The growth of digital assistants has led to a surge in organizations working on voice user interfaces as a form of interaction. There’s been a particular focus on making the interaction natural whilst achieving the user’s objective. Although best practice around user experience still applies, dealing with the medium of voice has some unique challenges. Our experimentation led us on a journey of discovery around how to plan the dialogue, consider context, build adaptability, and efficiently execute intent.

Many years ago, I worked for a technology division of the BBC that eventually spun off to become a standalone digital agency. Their offices were such a contrast to the bland corporate workspaces I had worked in previously. Meeting rooms were converted into green screen studios, and large playout control rooms delivered 60+ channels to live television. Amongst all the visual pizazz, was a team responsible for audio describing what was happening on a television show. They used IBM Via Voice to caption and explain what was happening on live TV. It was my first encounter of speech-to-text in action solving a real-world problem. Yet for all its technological sophistication, I was amazed to observe that the speakers had adapted their voices to be robotic to improve accuracy.

A playout control room where voice services play a vital role.

In contrast, I observed another voice service in action in the playout control room of BBC One. They had a person quietly sitting off to the side whom, between programming, would put their coffee and newspaper down, lean into a microphone and in a silky-smooth voice say, “Coming up next on BBC One….” I remember wondering why they didn’t have a pre-recorded collection of phrases for that simple task? Why couldn’t it be digitized? In reality, technology wasn’t quite up to the job back then, nor could it have synthesized into a smooth and silky digital voice.

Almost a decade later, I found myself working with the latest in natural language processing. No robotic voice required, just natural speak. We were on a journey of discovery, attempting to understand the nuances of human and digital assistant interaction. We set up a series of experiments where users would carry out some tasks interacting with our digital assistant.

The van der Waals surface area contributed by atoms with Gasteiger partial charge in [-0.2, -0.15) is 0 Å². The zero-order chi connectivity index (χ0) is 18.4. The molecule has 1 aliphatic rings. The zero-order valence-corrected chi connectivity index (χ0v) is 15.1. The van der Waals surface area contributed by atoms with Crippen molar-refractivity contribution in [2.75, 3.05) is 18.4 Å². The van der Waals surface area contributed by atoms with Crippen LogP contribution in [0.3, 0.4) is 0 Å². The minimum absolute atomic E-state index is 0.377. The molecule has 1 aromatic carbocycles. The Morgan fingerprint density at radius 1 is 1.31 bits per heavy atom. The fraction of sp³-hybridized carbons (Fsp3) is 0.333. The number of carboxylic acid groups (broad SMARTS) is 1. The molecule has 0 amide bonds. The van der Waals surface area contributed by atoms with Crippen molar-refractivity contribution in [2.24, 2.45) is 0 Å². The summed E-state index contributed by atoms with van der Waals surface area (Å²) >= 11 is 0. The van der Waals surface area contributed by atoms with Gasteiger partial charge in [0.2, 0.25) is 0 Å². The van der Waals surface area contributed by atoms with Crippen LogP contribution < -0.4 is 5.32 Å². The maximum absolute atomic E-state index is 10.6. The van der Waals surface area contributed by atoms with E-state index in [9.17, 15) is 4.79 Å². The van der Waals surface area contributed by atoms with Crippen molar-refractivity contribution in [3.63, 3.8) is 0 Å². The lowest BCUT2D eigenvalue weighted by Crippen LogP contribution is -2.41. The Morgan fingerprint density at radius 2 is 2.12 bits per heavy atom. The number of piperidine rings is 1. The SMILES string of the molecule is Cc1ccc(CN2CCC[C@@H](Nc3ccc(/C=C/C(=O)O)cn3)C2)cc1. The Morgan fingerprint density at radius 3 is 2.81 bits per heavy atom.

Keeping A Narrow Scope

The BBC announcers were seasoned professionals that understood the context of what was aired and what they had to introduce next. A reasonably narrow scope. Today we’re expecting digital assistants to do a wide range of things based on natural communication. As humans, we underestimate how complex this is. Dialogue structure, context, tone, body language, eye contact and pauses are just some of what our brains use in everyday communication. Deep learning is providing some progress, but narrowing the purpose and outcomes provides a more realistic strategy. Narrowing the scope of our experiments to focus on a few distinct tasks allowed us to reduce the variables, the dialogue, and therefore the potential for errors.

Increasing scope can increase complexity exponentially for voice interfaces.

“Happy Path” Dialogue

Planning the interaction before cutting code was key to reducing work further on in the experiments. I like Amazon’s use of the term “happy path” when it comes to a dialogue sketch of a journey from intent to outcome. We used this approach to give us a baseline to build from. We then formed a lightweight flow diagram of the dialogue flow, taking into consideration context. This progression allowed us to determine whether we had a narrow enough scope and could deal with all the different variables to achieve the outcome. The creation of the interaction model followed with detailed intent and utterances (human phrases) that would define the variables throughout the user journey.

Start with the “happy path” and build up from there.

Adaptive Dialogue

The initial dialogue in the experiment was designed with the intent of making users feel at ease while conversing with our digital assistant. It was friendly and helpful, but wordy. As participants were trying to get a task done, there was a balance of providing enough dialogue to remain useful and guide the journey whilst getting the job done. This required more consideration of the proficiency of the user, the context, and the minimum information needed to achieve the task. After observing the frustration, the initial attempts caused, our response was to go back to basics with our communication algorithms, changing the approach to only provide the minimum dialogue required to achieve the task. The impact was a rapid reduction in errors and made it less likely that the participants would interrupt it. To balance the shorter responses, we relegated the pleasantries to before and after the core journeys. For example, she might start the interaction with, “Good morning, how can I help you today?” Likewise, she might end the exchange with something like, “All done. If you need anything further, just ask.”

Example of the experience flow we used to develop the dialogue.

Conversational Etiquette